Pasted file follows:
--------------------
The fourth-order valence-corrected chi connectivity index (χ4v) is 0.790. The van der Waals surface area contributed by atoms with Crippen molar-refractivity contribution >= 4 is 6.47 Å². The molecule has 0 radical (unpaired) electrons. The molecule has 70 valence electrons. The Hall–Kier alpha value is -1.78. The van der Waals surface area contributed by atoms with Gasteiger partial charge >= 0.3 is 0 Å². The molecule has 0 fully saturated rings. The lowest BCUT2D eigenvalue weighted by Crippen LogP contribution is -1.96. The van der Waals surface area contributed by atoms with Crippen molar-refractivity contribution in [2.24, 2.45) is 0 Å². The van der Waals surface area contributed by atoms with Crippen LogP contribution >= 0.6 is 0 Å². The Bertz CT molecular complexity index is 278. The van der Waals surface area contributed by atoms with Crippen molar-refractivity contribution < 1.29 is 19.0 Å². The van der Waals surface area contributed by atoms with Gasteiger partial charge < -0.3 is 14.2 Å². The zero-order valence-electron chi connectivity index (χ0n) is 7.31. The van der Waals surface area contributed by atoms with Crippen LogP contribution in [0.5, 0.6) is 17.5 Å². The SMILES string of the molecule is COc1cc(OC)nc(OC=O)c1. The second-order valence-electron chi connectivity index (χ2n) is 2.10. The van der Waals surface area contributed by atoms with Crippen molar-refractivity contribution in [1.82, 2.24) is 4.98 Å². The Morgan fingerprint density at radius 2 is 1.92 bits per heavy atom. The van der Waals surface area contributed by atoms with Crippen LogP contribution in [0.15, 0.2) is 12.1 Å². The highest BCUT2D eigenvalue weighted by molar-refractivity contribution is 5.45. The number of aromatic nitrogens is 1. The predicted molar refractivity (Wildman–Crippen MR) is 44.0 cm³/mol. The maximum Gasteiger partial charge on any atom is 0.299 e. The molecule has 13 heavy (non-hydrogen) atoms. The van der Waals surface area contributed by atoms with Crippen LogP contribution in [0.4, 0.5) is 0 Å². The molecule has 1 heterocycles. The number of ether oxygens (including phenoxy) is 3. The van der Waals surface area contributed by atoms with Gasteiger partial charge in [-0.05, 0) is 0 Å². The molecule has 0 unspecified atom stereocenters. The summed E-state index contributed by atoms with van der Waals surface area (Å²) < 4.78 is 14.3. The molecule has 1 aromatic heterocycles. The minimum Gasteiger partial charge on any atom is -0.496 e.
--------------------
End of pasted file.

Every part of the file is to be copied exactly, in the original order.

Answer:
The fourth-order valence-corrected chi connectivity index (χ4v) is 0.790. The van der Waals surface area contributed by atoms with Crippen molar-refractivity contribution >= 4 is 6.47 Å². The molecule has 0 radical (unpaired) electrons. The molecule has 70 valence electrons. The Hall–Kier alpha value is -1.78. The van der Waals surface area contributed by atoms with Gasteiger partial charge >= 0.3 is 0 Å². The molecule has 0 fully saturated rings. The lowest BCUT2D eigenvalue weighted by Crippen LogP contribution is -1.96. The van der Waals surface area contributed by atoms with Crippen molar-refractivity contribution in [2.24, 2.45) is 0 Å². The van der Waals surface area contributed by atoms with Crippen LogP contribution >= 0.6 is 0 Å². The Bertz CT molecular complexity index is 278. The van der Waals surface area contributed by atoms with Crippen molar-refractivity contribution < 1.29 is 19.0 Å². The van der Waals surface area contributed by atoms with Gasteiger partial charge < -0.3 is 14.2 Å². The zero-order valence-electron chi connectivity index (χ0n) is 7.31. The van der Waals surface area contributed by atoms with Crippen LogP contribution in [0.5, 0.6) is 17.5 Å². The SMILES string of the molecule is COc1cc(OC)nc(OC=O)c1. The second-order valence-electron chi connectivity index (χ2n) is 2.10. The van der Waals surface area contributed by atoms with Crippen molar-refractivity contribution in [1.82, 2.24) is 4.98 Å². The Morgan fingerprint density at radius 2 is 1.92 bits per heavy atom. The van der Waals surface area contributed by atoms with Crippen LogP contribution in [0.15, 0.2) is 12.1 Å². The highest BCUT2D eigenvalue weighted by molar-refractivity contribution is 5.45. The number of aromatic nitrogens is 1. The predicted molar refractivity (Wildman–Crippen MR) is 44.0 cm³/mol. The maximum Gasteiger partial charge on any atom is 0.299 e. The molecule has 13 heavy (non-hydrogen) atoms. The van der Waals surface area contributed by atoms with Crippen LogP contribution in [0.4, 0.5) is 0 Å². The molecule has 1 heterocycles. The number of ether oxygens (including phenoxy) is 3. The van der Waals surface area contributed by atoms with Gasteiger partial charge in [-0.05, 0) is 0 Å². The molecule has 0 unspecified atom stereocenters. The summed E-state index contributed by atoms with van der Waals surface area (Å²) < 4.78 is 14.3. The molecule has 1 aromatic heterocycles. The minimum Gasteiger partial charge on any atom is -0.496 e.